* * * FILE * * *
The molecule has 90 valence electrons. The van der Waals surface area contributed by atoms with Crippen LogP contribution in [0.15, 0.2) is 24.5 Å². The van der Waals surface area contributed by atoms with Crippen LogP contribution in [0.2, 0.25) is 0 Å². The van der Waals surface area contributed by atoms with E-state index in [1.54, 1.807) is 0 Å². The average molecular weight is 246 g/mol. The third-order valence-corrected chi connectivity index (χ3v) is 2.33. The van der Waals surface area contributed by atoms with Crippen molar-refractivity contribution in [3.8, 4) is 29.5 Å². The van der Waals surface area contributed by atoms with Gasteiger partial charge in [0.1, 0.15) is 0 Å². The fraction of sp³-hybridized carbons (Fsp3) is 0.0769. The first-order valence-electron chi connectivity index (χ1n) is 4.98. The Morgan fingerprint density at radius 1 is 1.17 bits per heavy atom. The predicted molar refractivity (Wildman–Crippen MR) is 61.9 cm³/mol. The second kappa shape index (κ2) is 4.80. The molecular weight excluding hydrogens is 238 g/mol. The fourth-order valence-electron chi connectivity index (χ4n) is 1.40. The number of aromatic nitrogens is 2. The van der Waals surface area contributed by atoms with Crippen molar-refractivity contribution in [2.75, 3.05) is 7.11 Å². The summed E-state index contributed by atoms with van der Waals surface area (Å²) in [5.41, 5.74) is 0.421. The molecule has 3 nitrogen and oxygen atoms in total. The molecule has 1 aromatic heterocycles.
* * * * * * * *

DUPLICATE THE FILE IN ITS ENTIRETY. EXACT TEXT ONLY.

The molecule has 90 valence electrons. The van der Waals surface area contributed by atoms with Crippen LogP contribution in [0.15, 0.2) is 24.5 Å². The van der Waals surface area contributed by atoms with Crippen LogP contribution in [0.2, 0.25) is 0 Å². The van der Waals surface area contributed by atoms with E-state index in [1.54, 1.807) is 0 Å². The average molecular weight is 246 g/mol. The third-order valence-corrected chi connectivity index (χ3v) is 2.33. The van der Waals surface area contributed by atoms with Crippen molar-refractivity contribution in [3.8, 4) is 29.5 Å². The van der Waals surface area contributed by atoms with Gasteiger partial charge in [0.1, 0.15) is 0 Å². The fraction of sp³-hybridized carbons (Fsp3) is 0.0769. The first-order valence-electron chi connectivity index (χ1n) is 4.98. The Morgan fingerprint density at radius 1 is 1.17 bits per heavy atom. The predicted molar refractivity (Wildman–Crippen MR) is 61.9 cm³/mol. The second kappa shape index (κ2) is 4.80. The molecular weight excluding hydrogens is 238 g/mol. The fourth-order valence-electron chi connectivity index (χ4n) is 1.40. The number of aromatic nitrogens is 2. The van der Waals surface area contributed by atoms with Crippen molar-refractivity contribution in [2.75, 3.05) is 7.11 Å². The summed E-state index contributed by atoms with van der Waals surface area (Å²) in [5.41, 5.74) is 0.421. The molecule has 3 nitrogen and oxygen atoms in total. The molecule has 1 aromatic heterocycles.